Thanksgiving Gin and Soda cocktail with pumpkin and roses in a glass bowl with water.

Winter

Winter is citrus season, and there’s hardly a better complement for most spirits. Gin, with all its herbal, piney, and spicy notes, can be counterbalanced wonderfully with the addition of blood orange, tangerine, kumquat, quince, and more. And we’re not just talking about simply flavoring gin just prior to bottling here. Producers can craft the batch from the get-go with these ingredients, co-fermenting with fruit and taking advantage of the many flavors and textures the juice, pulp, and peels can impart.

Spring

Gin tends to remind of spring, as it’s so aromatic it tends to explode from the bottle like the year’s first bloom. We’re likely to see a host of producers harness the power of the many green and flowery things coming to life, many of which can add some extra depth to a good gin. Last year, Kentucky distillery Castle & Key released a spring gin made with floral botanicals like rose petal (along with things like green peppercorn, green cardamom, licorice, and almond). Others have followed suit, like Short Path Distillery out of Massachusetts. Their latest spring release was made with myrtle, lemongrass, jasmine, dandelion root, and other spring bloomers.

Summer

Summer gives and gives. On the one hand, it’s prime herb season, with things like dill, coriander, basil, and more wanting to get in the mix. On the other hand, the garden is starting to deliver, hence seasonal releases like the watermelon, mint, and cucumber gin above. There are countless berries to work with this time of year, along with savory items like specialty onions that could lend to a Martini-like batch of seasonal gin. Further, stone fruit can be found everywhere and pair wonderfully with gin. Think strawberries, peaches, cherries, and apricots. We like ginger’s warming influence in the winter, but it’s actually freshest in the summer.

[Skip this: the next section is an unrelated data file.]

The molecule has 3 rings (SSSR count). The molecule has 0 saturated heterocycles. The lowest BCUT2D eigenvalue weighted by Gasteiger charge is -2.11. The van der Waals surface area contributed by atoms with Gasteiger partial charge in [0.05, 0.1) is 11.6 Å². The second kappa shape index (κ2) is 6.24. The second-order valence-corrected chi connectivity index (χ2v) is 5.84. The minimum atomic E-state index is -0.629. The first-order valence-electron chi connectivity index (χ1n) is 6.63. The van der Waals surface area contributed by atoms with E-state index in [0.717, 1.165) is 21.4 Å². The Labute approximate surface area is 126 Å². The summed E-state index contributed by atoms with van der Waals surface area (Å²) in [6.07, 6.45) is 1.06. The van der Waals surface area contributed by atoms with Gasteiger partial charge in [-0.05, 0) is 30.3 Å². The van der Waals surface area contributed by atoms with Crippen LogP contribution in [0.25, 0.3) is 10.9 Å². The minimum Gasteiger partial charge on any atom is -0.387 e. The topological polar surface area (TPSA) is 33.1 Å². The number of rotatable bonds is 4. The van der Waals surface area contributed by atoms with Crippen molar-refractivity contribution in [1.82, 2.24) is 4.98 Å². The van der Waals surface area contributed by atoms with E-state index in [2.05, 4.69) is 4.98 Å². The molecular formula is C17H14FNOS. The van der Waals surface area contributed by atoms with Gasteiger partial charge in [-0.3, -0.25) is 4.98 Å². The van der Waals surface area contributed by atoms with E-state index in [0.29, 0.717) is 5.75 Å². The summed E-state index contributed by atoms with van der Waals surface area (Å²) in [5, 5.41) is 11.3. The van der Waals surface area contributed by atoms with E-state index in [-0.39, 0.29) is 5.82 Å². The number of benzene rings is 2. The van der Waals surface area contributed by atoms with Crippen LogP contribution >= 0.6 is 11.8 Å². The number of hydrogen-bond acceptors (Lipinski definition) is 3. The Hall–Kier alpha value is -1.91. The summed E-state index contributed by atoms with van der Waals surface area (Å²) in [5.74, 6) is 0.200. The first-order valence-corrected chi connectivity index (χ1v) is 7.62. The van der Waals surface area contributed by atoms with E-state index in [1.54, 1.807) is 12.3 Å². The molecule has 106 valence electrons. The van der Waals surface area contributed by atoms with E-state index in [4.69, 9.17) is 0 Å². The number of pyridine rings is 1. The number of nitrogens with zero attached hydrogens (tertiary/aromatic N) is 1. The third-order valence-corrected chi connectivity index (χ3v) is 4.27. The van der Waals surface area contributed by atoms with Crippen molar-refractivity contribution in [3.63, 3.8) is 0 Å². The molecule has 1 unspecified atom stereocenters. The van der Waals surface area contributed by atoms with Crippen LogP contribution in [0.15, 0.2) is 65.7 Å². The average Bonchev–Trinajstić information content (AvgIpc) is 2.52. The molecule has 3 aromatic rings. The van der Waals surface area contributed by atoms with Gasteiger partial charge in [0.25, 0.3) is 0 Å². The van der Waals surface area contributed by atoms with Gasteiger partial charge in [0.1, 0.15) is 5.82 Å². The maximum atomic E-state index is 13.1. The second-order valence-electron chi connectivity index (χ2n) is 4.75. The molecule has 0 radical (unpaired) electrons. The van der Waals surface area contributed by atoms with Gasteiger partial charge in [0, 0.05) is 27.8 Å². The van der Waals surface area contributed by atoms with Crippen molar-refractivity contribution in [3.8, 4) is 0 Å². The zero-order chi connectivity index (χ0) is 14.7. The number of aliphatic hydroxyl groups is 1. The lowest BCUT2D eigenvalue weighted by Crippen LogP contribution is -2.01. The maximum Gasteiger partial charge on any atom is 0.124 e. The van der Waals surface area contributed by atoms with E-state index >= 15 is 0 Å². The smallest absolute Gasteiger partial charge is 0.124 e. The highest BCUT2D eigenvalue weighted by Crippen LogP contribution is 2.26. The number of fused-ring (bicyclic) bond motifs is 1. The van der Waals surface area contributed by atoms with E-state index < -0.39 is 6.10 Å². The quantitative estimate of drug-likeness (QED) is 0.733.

Fall

It’s the harvest season, so think of orchard and vine fruit additions when it comes to autumn, including apples, pears, and wine grapes. Expect cranberries to play an even bigger role, too. Look for inclusions like beets to add not only color but also an undercurrent of earthy goodness. Yes, even pine needles can be used. While they’re technically available all year, they can impart a more autumnal feel to gin this time of year. Scotland’s Red Door recently released a fall gin made with juniper berries, blackberries, and sea buckthorn.

The seasonal gin category is merely budding at the moment, but it’s on track to grow into something truly game-changing. It’s hard not to get excited, whether you’re just looking for a new take on a classic spirit or eager to shake up and make super-seasonal your favorite Negroni or Tom Collins recipe.